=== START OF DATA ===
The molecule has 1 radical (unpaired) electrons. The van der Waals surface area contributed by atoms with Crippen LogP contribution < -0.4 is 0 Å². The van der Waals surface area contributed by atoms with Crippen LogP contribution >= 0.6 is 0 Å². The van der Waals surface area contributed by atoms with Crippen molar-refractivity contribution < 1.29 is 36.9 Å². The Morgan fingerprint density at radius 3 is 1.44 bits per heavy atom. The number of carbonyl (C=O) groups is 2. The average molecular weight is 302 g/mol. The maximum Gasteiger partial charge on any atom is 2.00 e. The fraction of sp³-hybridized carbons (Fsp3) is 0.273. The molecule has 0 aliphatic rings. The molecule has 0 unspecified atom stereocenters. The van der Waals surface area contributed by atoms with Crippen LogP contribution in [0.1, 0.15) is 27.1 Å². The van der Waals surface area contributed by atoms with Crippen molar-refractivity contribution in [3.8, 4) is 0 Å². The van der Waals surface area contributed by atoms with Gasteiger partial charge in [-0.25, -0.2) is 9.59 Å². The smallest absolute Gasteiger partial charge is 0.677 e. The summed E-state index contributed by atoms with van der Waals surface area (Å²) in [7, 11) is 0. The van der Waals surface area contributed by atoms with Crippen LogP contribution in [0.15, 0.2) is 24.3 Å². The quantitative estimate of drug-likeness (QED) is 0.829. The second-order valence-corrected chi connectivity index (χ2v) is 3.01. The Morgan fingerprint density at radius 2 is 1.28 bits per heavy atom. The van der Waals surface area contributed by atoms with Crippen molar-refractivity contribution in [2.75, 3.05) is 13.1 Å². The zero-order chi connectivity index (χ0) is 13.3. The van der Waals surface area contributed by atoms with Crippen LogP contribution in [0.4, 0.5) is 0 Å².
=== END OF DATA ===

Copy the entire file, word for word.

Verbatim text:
The molecule has 1 radical (unpaired) electrons. The van der Waals surface area contributed by atoms with Crippen LogP contribution < -0.4 is 0 Å². The van der Waals surface area contributed by atoms with Crippen LogP contribution >= 0.6 is 0 Å². The van der Waals surface area contributed by atoms with Crippen molar-refractivity contribution < 1.29 is 36.9 Å². The Morgan fingerprint density at radius 3 is 1.44 bits per heavy atom. The number of carbonyl (C=O) groups is 2. The average molecular weight is 302 g/mol. The maximum Gasteiger partial charge on any atom is 2.00 e. The fraction of sp³-hybridized carbons (Fsp3) is 0.273. The molecule has 0 aliphatic rings. The molecule has 0 unspecified atom stereocenters. The van der Waals surface area contributed by atoms with Crippen LogP contribution in [0.1, 0.15) is 27.1 Å². The van der Waals surface area contributed by atoms with Crippen molar-refractivity contribution in [3.8, 4) is 0 Å². The van der Waals surface area contributed by atoms with Gasteiger partial charge in [-0.25, -0.2) is 9.59 Å². The smallest absolute Gasteiger partial charge is 0.677 e. The summed E-state index contributed by atoms with van der Waals surface area (Å²) in [7, 11) is 0. The van der Waals surface area contributed by atoms with Crippen LogP contribution in [0.15, 0.2) is 24.3 Å². The quantitative estimate of drug-likeness (QED) is 0.829. The second-order valence-corrected chi connectivity index (χ2v) is 3.01. The Morgan fingerprint density at radius 2 is 1.28 bits per heavy atom. The van der Waals surface area contributed by atoms with Crippen molar-refractivity contribution in [2.75, 3.05) is 13.1 Å². The zero-order chi connectivity index (χ0) is 13.3. The van der Waals surface area contributed by atoms with Crippen LogP contribution in [0.4, 0.5) is 0 Å².